This April San Francisco-based artist Casey Gray introduces a new body of work for his first solo appearance at Hashimoto Contemporary. Gray’s practice uniquely utilizes spray paint and hand-cut masking techniques to create vibrant still-life compositions. By referencing historical painting tropes, his work comments on the complexity of our contemporary visual experience.

Casey Gray’s paintings are filled with objects and ephemera from modern life, engaging the viewer to search for connection through material identity. Culling from a vast web of imagery, he arranges visual excess into colorfully intricate tableaus. Though each piece illustrates a struggle for physical balance, Gray achieves a delicate harmony between the realism of his rendered subjects and the inherent flatness of his medium.

Gray’s exhibition culminates in a monumental 8 by 6 foot painting entitled "The Pursuit of Happiness." It depicts an elaborately decorated cabinet, cluttered with items of the past and present. Each object contains significance from various cultures and histories, and invokes sentiments of hope. The exhibition title “Double Knotted” refers to the shoelaces intertwined throughout Gray’s ornate compositions, while also alluding to the anticipation of an uncertain future.

Tell us a little about yourself, what first prompted your interest in art?
Casey Gray: I don’t really remember a time when I wasn’t interested in art. As I got older that interest grew, especially through my connections to skateboarding and punk rock. I never wanted to be a professional artist growing up, in fact there were a lot of things I thought I’d be first. That being said, art is the one thing I’ve consistently done my entire life without question, so in hindsight it was probably inevitable.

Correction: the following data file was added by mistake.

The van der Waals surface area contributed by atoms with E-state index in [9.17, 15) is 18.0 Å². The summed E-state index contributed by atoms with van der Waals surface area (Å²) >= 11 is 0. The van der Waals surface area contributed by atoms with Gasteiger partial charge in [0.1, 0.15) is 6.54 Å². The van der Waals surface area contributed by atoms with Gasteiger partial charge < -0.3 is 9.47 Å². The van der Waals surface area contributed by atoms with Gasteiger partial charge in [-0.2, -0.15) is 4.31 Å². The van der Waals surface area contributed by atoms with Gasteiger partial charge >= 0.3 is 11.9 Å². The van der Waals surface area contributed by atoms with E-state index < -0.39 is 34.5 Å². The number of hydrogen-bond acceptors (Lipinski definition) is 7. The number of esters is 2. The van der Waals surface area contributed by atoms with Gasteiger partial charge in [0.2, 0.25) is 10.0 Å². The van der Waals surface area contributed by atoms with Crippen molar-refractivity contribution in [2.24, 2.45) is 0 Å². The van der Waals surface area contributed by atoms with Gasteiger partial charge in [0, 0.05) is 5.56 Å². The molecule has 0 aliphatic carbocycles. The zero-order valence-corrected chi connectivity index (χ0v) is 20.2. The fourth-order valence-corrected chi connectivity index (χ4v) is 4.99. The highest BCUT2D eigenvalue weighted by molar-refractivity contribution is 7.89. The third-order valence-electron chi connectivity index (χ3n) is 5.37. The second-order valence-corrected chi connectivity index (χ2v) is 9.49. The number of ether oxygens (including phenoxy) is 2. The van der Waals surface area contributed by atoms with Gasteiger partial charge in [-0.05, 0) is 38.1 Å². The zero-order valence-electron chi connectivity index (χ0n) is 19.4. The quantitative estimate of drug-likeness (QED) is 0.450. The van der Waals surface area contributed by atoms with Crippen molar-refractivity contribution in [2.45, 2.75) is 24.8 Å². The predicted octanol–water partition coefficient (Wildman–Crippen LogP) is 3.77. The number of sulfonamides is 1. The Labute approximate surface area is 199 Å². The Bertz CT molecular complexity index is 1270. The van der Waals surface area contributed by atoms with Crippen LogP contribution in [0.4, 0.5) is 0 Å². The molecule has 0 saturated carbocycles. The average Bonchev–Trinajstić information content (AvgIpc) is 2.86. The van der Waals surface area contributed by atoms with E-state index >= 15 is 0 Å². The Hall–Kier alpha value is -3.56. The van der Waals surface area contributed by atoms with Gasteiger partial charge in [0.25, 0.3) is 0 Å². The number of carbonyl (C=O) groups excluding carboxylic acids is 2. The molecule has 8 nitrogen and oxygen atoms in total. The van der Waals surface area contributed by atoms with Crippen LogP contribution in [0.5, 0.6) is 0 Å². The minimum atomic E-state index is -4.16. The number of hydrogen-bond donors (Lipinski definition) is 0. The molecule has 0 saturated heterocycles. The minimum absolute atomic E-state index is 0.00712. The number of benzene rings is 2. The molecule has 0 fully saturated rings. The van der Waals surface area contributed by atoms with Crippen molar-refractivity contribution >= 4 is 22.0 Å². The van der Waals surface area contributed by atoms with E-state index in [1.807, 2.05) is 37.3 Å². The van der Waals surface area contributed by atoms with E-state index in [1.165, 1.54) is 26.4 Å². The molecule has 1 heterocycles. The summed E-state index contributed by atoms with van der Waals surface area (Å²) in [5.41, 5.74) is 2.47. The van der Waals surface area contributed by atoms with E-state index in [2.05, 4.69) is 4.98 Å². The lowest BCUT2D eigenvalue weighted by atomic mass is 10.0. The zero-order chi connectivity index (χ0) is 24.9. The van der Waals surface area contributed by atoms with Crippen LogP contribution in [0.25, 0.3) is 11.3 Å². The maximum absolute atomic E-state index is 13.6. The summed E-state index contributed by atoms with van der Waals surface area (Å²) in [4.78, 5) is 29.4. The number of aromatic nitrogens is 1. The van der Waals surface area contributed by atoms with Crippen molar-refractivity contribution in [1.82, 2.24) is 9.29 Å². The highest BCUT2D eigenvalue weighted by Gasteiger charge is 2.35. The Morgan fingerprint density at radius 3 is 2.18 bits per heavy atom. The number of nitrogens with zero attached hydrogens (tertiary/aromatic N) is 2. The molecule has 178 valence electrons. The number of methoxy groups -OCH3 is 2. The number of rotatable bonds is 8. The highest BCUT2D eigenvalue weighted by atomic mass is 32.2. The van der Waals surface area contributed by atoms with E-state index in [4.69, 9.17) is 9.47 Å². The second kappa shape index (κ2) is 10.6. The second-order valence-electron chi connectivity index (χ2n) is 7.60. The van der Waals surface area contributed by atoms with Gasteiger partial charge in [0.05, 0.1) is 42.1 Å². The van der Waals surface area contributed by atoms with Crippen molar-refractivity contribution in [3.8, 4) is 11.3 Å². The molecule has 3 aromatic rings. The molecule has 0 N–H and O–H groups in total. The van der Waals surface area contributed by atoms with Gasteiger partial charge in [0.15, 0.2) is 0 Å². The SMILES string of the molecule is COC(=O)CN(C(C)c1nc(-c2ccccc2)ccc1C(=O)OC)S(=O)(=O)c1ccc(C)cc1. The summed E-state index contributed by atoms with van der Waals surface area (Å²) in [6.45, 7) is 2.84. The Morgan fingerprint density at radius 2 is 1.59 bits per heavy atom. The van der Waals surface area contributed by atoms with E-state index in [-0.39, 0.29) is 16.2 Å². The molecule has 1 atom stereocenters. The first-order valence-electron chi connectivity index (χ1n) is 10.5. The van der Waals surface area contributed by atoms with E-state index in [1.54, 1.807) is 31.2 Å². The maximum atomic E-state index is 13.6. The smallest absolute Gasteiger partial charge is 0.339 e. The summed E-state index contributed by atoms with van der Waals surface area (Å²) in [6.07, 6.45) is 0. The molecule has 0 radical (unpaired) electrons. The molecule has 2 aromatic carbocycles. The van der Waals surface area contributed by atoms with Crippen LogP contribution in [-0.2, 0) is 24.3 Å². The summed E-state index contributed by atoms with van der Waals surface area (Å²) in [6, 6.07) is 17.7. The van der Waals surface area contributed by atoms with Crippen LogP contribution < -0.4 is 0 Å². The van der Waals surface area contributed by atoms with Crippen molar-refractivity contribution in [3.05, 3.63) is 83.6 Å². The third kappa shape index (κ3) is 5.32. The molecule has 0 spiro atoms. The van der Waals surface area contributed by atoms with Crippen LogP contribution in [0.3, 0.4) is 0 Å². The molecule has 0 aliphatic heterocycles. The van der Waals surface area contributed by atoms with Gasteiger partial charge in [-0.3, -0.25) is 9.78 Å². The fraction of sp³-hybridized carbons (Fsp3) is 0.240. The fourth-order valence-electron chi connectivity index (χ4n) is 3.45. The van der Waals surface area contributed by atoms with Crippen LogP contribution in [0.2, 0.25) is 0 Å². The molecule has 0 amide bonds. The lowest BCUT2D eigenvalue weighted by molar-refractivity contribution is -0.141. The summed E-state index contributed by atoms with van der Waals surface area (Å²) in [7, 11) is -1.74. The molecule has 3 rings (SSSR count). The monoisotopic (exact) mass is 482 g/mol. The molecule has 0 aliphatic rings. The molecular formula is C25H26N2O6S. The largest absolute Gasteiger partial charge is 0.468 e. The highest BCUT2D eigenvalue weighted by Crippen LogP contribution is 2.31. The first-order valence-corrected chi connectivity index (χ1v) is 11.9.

What sparks the creation of a new piece? How does your process unfold in the studio?
Theres not one definitive answer to this question. I often have ideas on the type of work I want to make, such as a mobile or a cabinet, and then figure out content from there. I keep pretty extensive folders of images I’m attracted to, and use them to create compositions one object at a time, so in that sense my process can be very reactionary. There is a lot of digging through folders and mining Google image search for reference imagery. Usually I have a broad feeling I want to get across, a theme I want to explore, or even a story I want to tell and that becomes the foundation for putting things together. I never know what a painting will be before starting it, and am always surprised by where it ends up. Keeping a level of discovery is very important to me.